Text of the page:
Everything is coming up spring! Brilliant green grass has appeared and flowers galore are strutting their stuff. Every year I get so excited that I can’t wait to head over to our huge regional farmer’s market that is always bursting with blooms and fragrance. I load up my little Jeep Wrangler with goodies, then at home I sadly discover that I don’t have enough pots.
Does this sound familiar to you?
Earlier this May, I also posted a stenciled farm table project, that I love! Now I have added these adorable patinated pots to that table . They look great with the table stencils from the same grouping of designs. This mini-size stencil is perfect for furniture and small projects like my garden containers.
These were really fun because I used products made for creating green and blue patina that not only looks fabulous but don’t even need to be sealed to go outdoors.
- Royal Design Studio stencil: Alhambra Ornament Craft Stencil
- Royal Design Studio ½” stencil brush
- Royal Stencil Crème in Copper
- Modern Masters Metal Effects – Primer, Copper Paint, Bronze Paint, Green Patina, Blue Patina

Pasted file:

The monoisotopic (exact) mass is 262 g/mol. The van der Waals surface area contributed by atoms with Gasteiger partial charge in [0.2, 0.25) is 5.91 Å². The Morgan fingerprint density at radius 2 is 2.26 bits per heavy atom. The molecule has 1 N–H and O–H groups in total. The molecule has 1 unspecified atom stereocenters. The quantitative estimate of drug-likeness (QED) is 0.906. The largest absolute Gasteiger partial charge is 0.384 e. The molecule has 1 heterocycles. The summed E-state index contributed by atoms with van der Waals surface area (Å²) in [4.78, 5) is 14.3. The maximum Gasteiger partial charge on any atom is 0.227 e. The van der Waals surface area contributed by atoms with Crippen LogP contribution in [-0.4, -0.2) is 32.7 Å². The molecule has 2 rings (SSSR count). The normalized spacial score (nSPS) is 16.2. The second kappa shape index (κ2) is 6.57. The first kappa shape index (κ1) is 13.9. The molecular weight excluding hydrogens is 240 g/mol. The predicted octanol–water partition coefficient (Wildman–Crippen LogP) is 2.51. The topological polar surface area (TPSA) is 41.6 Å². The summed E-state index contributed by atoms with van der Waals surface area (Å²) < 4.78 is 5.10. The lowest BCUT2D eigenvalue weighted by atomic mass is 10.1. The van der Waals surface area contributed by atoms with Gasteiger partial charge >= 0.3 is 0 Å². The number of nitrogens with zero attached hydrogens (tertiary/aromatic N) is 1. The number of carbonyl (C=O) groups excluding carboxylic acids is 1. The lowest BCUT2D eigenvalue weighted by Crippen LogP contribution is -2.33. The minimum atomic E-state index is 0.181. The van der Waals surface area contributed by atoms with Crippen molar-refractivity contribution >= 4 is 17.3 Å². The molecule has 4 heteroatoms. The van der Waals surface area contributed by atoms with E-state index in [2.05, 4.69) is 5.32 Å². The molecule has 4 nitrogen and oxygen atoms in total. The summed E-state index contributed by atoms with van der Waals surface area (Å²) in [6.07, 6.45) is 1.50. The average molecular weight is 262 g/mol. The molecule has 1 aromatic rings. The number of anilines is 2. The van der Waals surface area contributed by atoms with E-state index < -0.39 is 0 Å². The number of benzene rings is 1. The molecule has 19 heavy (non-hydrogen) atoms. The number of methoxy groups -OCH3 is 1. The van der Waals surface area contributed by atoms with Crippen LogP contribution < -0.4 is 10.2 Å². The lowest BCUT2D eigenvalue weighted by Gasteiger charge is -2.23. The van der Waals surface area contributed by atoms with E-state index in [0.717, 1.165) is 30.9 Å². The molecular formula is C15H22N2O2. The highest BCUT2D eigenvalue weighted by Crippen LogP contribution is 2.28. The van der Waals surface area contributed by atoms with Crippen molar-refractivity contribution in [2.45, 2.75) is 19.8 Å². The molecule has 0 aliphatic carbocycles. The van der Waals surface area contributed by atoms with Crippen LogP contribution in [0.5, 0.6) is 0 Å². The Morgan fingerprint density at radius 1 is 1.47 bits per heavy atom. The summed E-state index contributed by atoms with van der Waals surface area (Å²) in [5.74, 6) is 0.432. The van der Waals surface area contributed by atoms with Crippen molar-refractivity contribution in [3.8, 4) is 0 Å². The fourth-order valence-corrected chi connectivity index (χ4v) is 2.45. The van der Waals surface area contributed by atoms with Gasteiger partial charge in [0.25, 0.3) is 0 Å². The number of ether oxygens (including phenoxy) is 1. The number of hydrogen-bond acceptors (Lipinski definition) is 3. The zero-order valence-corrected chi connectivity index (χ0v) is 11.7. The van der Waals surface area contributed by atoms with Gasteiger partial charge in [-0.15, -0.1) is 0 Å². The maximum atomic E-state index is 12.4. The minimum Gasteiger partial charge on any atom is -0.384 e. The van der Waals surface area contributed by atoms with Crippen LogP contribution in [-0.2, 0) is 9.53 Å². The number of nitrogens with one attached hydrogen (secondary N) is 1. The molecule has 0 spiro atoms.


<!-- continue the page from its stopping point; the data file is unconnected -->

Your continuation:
- terra cotta flower pots, paint brushes, containers, paper towels like Bounty
PRIME THE POTS
Brush on two coats of Primer, following manufacturer directions. Let dry. (Modern Masters Primer is formulated to coordinate with the Metal Effects patina products, so resist the urge to use household primer.)
BASECOAT USING COPPER OR BRONZE, THEN SPRAY THE PATINA
Choose the color scheme of your pots. The products go together like this: Copper Paint with Green Patina Solution or Bronze Paint with Blue Patina Solution. I made two blue pots and one green pot.
Brush on one coat of paint and let dry. Brush on one more coat and DO NOT LET DRY.
Immediately spray patina solution generously on the pot and let dry. So if you paint a copper basecoat, spray green. If you painted bronze, spray blue. It will take a while to activate and reveal the final cool effect. It’s pretty fascinating just to drink coffee and hang out to watch while the patina evolves.
Let dry an hour or so.
I like using just parts of a stencil sometimes for a unique effect, so that’s what I did on my pots. This stencil fit almost perfectly using two repeats of the pattern.
Find a pleasing position and hold the stencil in place with one hand and stencil with the other hand. Since the pot is curved, tape doesn’t seem to work well.
Dip your stencil brush tips into the Copper Stencil Creme and offload any excess paint onto the paper towels. Use a swirling motion to fill in the design. Let dry a few minutes and repeat.
How cool is the result! A designer-look that is quite unique as the patina will never look the same twice.
These pots are a great gift, and it’s so easy to line up pots and paint a grouping all at once.
Want more outdoor stencil project ideas? You might also like: